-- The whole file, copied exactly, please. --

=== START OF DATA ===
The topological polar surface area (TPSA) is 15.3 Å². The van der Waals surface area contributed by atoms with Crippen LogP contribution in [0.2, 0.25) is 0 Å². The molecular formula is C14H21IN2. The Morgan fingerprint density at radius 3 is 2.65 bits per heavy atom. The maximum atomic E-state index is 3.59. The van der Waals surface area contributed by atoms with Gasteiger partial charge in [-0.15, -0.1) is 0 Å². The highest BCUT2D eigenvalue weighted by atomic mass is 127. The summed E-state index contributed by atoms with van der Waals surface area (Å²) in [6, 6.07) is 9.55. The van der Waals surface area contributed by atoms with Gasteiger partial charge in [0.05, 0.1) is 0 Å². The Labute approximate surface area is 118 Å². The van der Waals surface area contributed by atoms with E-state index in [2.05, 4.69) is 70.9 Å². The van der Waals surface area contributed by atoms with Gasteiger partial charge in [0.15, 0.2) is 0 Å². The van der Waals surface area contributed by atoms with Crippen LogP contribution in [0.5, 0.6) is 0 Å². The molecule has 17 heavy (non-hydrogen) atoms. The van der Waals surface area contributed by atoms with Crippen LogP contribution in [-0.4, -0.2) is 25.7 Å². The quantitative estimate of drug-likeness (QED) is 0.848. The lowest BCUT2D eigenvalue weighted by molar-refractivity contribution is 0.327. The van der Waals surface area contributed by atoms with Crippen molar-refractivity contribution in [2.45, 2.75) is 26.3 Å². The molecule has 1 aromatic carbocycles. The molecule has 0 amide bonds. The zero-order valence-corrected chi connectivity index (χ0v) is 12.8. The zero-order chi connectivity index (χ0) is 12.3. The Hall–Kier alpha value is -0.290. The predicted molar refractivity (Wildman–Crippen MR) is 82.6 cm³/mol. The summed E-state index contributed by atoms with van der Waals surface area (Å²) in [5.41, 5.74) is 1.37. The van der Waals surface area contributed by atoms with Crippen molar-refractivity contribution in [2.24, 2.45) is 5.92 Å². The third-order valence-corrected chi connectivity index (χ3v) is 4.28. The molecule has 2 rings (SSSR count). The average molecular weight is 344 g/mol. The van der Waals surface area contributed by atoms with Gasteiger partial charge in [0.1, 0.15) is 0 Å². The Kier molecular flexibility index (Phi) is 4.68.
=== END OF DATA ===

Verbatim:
The topological polar surface area (TPSA) is 15.3 Å². The van der Waals surface area contributed by atoms with Crippen LogP contribution in [0.2, 0.25) is 0 Å². The molecular formula is C14H21IN2. The Morgan fingerprint density at radius 3 is 2.65 bits per heavy atom. The maximum atomic E-state index is 3.59. The van der Waals surface area contributed by atoms with Gasteiger partial charge in [-0.15, -0.1) is 0 Å². The highest BCUT2D eigenvalue weighted by atomic mass is 127. The summed E-state index contributed by atoms with van der Waals surface area (Å²) in [6, 6.07) is 9.55. The van der Waals surface area contributed by atoms with Gasteiger partial charge in [0.05, 0.1) is 0 Å². The Labute approximate surface area is 118 Å². The van der Waals surface area contributed by atoms with E-state index in [2.05, 4.69) is 70.9 Å². The van der Waals surface area contributed by atoms with Gasteiger partial charge in [0.15, 0.2) is 0 Å². The van der Waals surface area contributed by atoms with Crippen LogP contribution in [0.5, 0.6) is 0 Å². The molecule has 17 heavy (non-hydrogen) atoms. The van der Waals surface area contributed by atoms with Crippen LogP contribution in [-0.4, -0.2) is 25.7 Å². The quantitative estimate of drug-likeness (QED) is 0.848. The lowest BCUT2D eigenvalue weighted by molar-refractivity contribution is 0.327. The van der Waals surface area contributed by atoms with Crippen molar-refractivity contribution in [2.45, 2.75) is 26.3 Å². The molecule has 1 aromatic carbocycles. The molecule has 0 amide bonds. The zero-order valence-corrected chi connectivity index (χ0v) is 12.8. The zero-order chi connectivity index (χ0) is 12.3. The Hall–Kier alpha value is -0.290. The predicted molar refractivity (Wildman–Crippen MR) is 82.6 cm³/mol. The summed E-state index contributed by atoms with van der Waals surface area (Å²) in [5.41, 5.74) is 1.37. The van der Waals surface area contributed by atoms with Crippen molar-refractivity contribution in [2.24, 2.45) is 5.92 Å². The third-order valence-corrected chi connectivity index (χ3v) is 4.28. The molecule has 2 rings (SSSR count). The average molecular weight is 344 g/mol. The van der Waals surface area contributed by atoms with Gasteiger partial charge in [0.1, 0.15) is 0 Å². The Kier molecular flexibility index (Phi) is 4.68.